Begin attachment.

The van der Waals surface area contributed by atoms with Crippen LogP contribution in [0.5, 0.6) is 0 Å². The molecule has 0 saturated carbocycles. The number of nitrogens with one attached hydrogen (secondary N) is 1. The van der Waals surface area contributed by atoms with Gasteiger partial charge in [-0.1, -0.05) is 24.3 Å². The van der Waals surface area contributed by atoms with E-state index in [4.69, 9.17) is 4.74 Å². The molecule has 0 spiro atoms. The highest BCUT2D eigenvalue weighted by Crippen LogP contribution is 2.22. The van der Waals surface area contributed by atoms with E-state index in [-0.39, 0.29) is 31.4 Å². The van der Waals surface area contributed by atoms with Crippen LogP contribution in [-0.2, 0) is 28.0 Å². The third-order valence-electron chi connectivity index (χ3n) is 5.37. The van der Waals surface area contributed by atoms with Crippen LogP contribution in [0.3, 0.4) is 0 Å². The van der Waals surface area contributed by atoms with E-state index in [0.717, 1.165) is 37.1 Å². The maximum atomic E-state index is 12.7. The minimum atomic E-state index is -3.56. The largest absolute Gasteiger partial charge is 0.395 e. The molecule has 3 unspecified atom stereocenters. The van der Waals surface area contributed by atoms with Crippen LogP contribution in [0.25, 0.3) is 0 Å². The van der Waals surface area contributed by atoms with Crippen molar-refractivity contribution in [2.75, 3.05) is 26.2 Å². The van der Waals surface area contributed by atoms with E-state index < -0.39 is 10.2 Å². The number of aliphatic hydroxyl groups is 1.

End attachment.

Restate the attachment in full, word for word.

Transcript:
The van der Waals surface area contributed by atoms with Crippen LogP contribution in [0.5, 0.6) is 0 Å². The molecule has 0 saturated carbocycles. The number of nitrogens with one attached hydrogen (secondary N) is 1. The van der Waals surface area contributed by atoms with Gasteiger partial charge in [-0.1, -0.05) is 24.3 Å². The van der Waals surface area contributed by atoms with E-state index in [4.69, 9.17) is 4.74 Å². The molecule has 0 spiro atoms. The highest BCUT2D eigenvalue weighted by Crippen LogP contribution is 2.22. The van der Waals surface area contributed by atoms with E-state index in [-0.39, 0.29) is 31.4 Å². The van der Waals surface area contributed by atoms with Crippen LogP contribution in [-0.2, 0) is 28.0 Å². The third-order valence-electron chi connectivity index (χ3n) is 5.37. The van der Waals surface area contributed by atoms with Crippen LogP contribution in [0.3, 0.4) is 0 Å². The van der Waals surface area contributed by atoms with E-state index in [0.717, 1.165) is 37.1 Å². The maximum atomic E-state index is 12.7. The minimum atomic E-state index is -3.56. The largest absolute Gasteiger partial charge is 0.395 e. The molecule has 3 unspecified atom stereocenters. The van der Waals surface area contributed by atoms with Crippen LogP contribution in [0.25, 0.3) is 0 Å². The van der Waals surface area contributed by atoms with Crippen molar-refractivity contribution in [2.75, 3.05) is 26.2 Å². The van der Waals surface area contributed by atoms with E-state index < -0.39 is 10.2 Å². The number of aliphatic hydroxyl groups is 1.